What could a break in a drainpipe possibly inspire? A spontaneous Sinkhole Party, for example? Master’s student Marcus Odlander rapidly set up the event via Facebook; over 2,600 students responded and on Friday evening 28 Nov hundreds of curious student turned up at the fences outside Kårallen.
“The Tekniska Verken workers who were working flat out to repair the pipe and fill in the hole were a bit taken aback. It was an evening they will remember, they told the partygoers – “something to tell their grandchildren,” said Hanna Söderquist, LiU News’ on-the-spot student photographer.
“The student world is devoid of all forms of bureaucracy. If there’s something people like, things can spread amazingly quickly. That’s fun,” said event organiser Marcus Odlander, who of course was in attendance.
The chasm that suddenly opened up outside Kårallen when a cement drainage pipe was eroded by hydrogen sulphide – even taking a lamppost with it – put LiU indubitably on the map.
It’s not every day Campus Valla can boast its own sinkhole. The media was quickly onto it, and over 46,000 people viewed the hole on Facebook...
Photos and research: Hanna Söderquist, student photographer
1 Dec 2014
LiU researchers have joined international calls for a boycott of scientific conferences in the US.
Psychology students took on role of treaters in a study of perfectionism and internet-delivered cognitive behavioural therapy.
Social value creation is on the agendas of more and more companies and organisations. Erik Jannesson, senior lecturer in management control, has just published a book on the subject.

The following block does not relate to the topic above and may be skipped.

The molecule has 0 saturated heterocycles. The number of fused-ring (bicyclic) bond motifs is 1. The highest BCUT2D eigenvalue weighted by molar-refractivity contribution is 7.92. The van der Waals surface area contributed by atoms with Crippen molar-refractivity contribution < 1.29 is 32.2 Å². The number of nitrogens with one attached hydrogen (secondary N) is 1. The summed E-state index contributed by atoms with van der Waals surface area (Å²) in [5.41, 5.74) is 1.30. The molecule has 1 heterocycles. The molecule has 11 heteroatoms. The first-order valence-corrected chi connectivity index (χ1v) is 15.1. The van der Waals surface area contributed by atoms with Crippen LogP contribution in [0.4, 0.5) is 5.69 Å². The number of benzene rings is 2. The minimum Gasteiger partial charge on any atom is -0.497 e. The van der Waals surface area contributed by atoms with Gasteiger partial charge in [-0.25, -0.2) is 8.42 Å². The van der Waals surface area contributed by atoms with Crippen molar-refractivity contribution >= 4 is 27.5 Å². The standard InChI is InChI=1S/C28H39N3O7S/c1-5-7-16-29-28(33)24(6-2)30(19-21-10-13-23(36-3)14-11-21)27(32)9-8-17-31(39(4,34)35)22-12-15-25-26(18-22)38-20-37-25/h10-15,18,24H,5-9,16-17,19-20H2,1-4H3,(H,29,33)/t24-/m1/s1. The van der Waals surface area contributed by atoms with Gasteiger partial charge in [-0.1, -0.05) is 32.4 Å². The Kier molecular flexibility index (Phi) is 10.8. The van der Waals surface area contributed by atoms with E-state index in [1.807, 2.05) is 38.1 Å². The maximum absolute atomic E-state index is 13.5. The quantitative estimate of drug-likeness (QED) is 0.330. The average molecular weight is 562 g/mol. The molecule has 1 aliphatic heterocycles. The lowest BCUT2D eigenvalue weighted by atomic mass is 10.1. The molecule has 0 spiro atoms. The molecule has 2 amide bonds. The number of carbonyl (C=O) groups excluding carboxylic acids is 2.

Rolf Holmqvist is one of 17 researchers who are critical to guidelines for the treatment of depression and anxiety.
Malin Thor Tureby was keynote speaker at an international conference on oral history.
Cats that meow with a dialect have caused a sensation in the world media. Robert Eklund, a linguist who works with cats at the Department of Culture and Communication, has lost count of the number of times the work has been reported in the media.
On 6 December, a Farewell Mingle was held for departing exchange students who have studied at Linköping University.
"We have a global and critical perspective that attracts today's students," says Stefan Jonsson, professor at REMESO, about the Faculty of Arts and Science’s first international master’s programme at REMESO in Norrköping - Ethnic and Migration Studies.
Achieving perfect health has become a religion in the western world, according to a newly published study. Barbro Wijma, professor emerita and physician with many years of experience meeting patients, views this development with dismay.
Skin colour matters, also in Sweden. But many people don’t accept that racism is a problem here – only in other countries. So claims doctoral student Victoria Kawesa, who writes about black feminism and whiteness in Sweden.
Johanna Sköld from Child Studies at Linköping University co-organised an international workshop where researchers compared various models of compensation for institutional neglect and abuse.
Anna Lindström and Monika Lopez of the Department of Culture and Communication applied earlier this year for funding for an initiative in an issue relating to refugees. The funding was granted, and the “Tomorrow’s Nobel laureates” project was born.
Suad Ali, expert on Sweden’s refugee quota, works tirelessly for refugees worldwide. For her dedication she has been chosen as one of Linköping University’s two Alumni of the Year.
Thomas Lunner’s research has given improved hearing to millions of people with impaired hearing. He has been chosen as one of this year’s Alumni of the Year.
Last updated: 2017-02-13